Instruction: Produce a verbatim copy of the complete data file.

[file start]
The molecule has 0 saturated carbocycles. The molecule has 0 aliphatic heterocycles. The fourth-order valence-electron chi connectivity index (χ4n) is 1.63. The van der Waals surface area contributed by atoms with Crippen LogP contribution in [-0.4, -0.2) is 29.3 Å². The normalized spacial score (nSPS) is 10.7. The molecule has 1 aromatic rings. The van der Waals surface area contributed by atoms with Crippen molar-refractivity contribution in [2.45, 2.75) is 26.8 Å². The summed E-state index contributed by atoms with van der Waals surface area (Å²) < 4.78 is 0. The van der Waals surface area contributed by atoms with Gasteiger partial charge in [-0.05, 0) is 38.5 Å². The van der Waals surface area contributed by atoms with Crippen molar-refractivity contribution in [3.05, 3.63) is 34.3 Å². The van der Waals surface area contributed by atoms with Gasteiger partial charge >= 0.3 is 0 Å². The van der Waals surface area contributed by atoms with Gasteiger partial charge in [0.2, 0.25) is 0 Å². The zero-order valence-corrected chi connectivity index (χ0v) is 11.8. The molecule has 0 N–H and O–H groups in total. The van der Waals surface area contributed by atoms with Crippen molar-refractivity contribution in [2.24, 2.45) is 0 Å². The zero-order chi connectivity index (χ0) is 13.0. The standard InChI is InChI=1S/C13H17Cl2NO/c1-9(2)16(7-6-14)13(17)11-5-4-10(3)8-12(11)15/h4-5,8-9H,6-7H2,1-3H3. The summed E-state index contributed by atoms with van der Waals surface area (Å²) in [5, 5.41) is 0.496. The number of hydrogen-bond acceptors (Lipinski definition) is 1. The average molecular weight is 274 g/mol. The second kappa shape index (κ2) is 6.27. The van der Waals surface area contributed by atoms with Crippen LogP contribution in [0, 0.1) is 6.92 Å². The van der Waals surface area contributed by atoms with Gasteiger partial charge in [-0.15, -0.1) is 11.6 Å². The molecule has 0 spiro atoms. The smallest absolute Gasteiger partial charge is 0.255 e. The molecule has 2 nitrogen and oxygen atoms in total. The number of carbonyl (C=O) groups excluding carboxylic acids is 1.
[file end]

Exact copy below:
The molecule has 0 saturated carbocycles. The molecule has 0 aliphatic heterocycles. The fourth-order valence-electron chi connectivity index (χ4n) is 1.63. The van der Waals surface area contributed by atoms with Crippen LogP contribution in [-0.4, -0.2) is 29.3 Å². The normalized spacial score (nSPS) is 10.7. The molecule has 1 aromatic rings. The van der Waals surface area contributed by atoms with Crippen molar-refractivity contribution in [2.45, 2.75) is 26.8 Å². The summed E-state index contributed by atoms with van der Waals surface area (Å²) < 4.78 is 0. The van der Waals surface area contributed by atoms with Gasteiger partial charge in [-0.05, 0) is 38.5 Å². The van der Waals surface area contributed by atoms with Crippen molar-refractivity contribution in [3.05, 3.63) is 34.3 Å². The van der Waals surface area contributed by atoms with Gasteiger partial charge >= 0.3 is 0 Å². The van der Waals surface area contributed by atoms with Gasteiger partial charge in [0.2, 0.25) is 0 Å². The zero-order valence-corrected chi connectivity index (χ0v) is 11.8. The molecule has 0 N–H and O–H groups in total. The van der Waals surface area contributed by atoms with Crippen molar-refractivity contribution in [2.24, 2.45) is 0 Å². The zero-order chi connectivity index (χ0) is 13.0. The standard InChI is InChI=1S/C13H17Cl2NO/c1-9(2)16(7-6-14)13(17)11-5-4-10(3)8-12(11)15/h4-5,8-9H,6-7H2,1-3H3. The summed E-state index contributed by atoms with van der Waals surface area (Å²) in [5, 5.41) is 0.496. The number of hydrogen-bond acceptors (Lipinski definition) is 1. The average molecular weight is 274 g/mol. The second kappa shape index (κ2) is 6.27. The van der Waals surface area contributed by atoms with Crippen LogP contribution in [0, 0.1) is 6.92 Å². The van der Waals surface area contributed by atoms with Gasteiger partial charge in [-0.15, -0.1) is 11.6 Å². The molecule has 0 spiro atoms. The smallest absolute Gasteiger partial charge is 0.255 e. The molecule has 2 nitrogen and oxygen atoms in total. The number of carbonyl (C=O) groups excluding carboxylic acids is 1.